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Mol Ther. 2011 Jan;19(1):204-10. doi: 10.1038/mt.2010.171. Epub 2010 Aug 10.

Blocking the myostatin signal with a dominant negative receptor improves the success of human myoblast transplantation in dystrophic mice.

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Unité de recherche en Génétique Humaine, Centre de recherche de CHUL, CHUQ, Faculté de médecine, Université Laval, Sainte-Foy, Québec, Canada.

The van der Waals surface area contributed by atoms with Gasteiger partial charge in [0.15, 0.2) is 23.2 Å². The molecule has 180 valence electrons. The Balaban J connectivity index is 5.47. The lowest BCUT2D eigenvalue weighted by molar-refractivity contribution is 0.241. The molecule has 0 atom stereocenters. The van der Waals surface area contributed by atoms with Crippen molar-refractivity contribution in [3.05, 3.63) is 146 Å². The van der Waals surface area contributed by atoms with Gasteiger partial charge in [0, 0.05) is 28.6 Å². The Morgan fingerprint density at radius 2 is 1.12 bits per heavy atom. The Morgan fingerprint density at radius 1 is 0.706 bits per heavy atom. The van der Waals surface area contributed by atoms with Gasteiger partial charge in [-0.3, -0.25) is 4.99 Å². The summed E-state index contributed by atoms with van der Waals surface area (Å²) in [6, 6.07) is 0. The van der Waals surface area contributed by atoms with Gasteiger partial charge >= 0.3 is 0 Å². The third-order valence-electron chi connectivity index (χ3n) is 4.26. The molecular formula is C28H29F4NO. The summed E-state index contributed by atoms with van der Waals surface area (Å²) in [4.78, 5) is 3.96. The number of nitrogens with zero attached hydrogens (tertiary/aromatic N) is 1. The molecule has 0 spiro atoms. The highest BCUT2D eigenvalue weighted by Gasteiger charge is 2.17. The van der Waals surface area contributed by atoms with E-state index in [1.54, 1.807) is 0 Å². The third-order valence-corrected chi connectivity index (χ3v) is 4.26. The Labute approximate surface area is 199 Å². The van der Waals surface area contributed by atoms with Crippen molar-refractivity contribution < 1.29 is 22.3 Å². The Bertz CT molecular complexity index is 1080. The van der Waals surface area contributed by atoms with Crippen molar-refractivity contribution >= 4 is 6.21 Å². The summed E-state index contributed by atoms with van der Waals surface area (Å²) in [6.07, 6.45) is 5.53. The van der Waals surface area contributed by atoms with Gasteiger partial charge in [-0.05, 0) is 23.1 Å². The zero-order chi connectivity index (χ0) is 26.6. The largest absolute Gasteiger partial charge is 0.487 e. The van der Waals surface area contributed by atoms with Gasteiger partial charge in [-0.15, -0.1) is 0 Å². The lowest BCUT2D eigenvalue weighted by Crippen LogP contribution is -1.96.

Duchenne muscular dystrophy (DMD) is a recessive disease caused by a dystrophin gene mutation. Myoblast transplantation permits to introduce the dystrophin gene in dystrophic muscle fibers. However, the success of this approach is reduced by the short duration of the regeneration following the transplantation, which reduces the number of hybrid fibers. Myostatin (MSTN) is a negative regulator of skeletal muscle development and responsible for limiting regeneration. It binds with high affinity to the activin type IIB receptor (ActRIIB). Our aim was to verify whether the success of the myoblast transplantation is enhanced by blocking the MSTN signal with expression of a dominant negative mutant of ActRIIB (dnActRIIB). In vitro, blocking MSTN activity with a lentivirus carrying dnActRIIB increased proliferation and fusion of human myoblasts because MSTN regulates the expression of several myogenic regulatory factors. In vivo, myoblasts infected with the dnActRIIB lentivirus were transplanted in immunodeficient dystrophic mice. Dystrophin immunostaining of tibialis anterior (TA) cross-sections of these mice 1 month post-transplantation revealed more human dystrophin-positive myofibers following the transplantation of dnActRIIB myoblasts than of control myoblasts. Thus, blocking the MSTN signal with dnActRIIB improved the success of myoblast transplantation by increasing the myoblast proliferation and fusion and changed the expression of myogenic regulatory factors.

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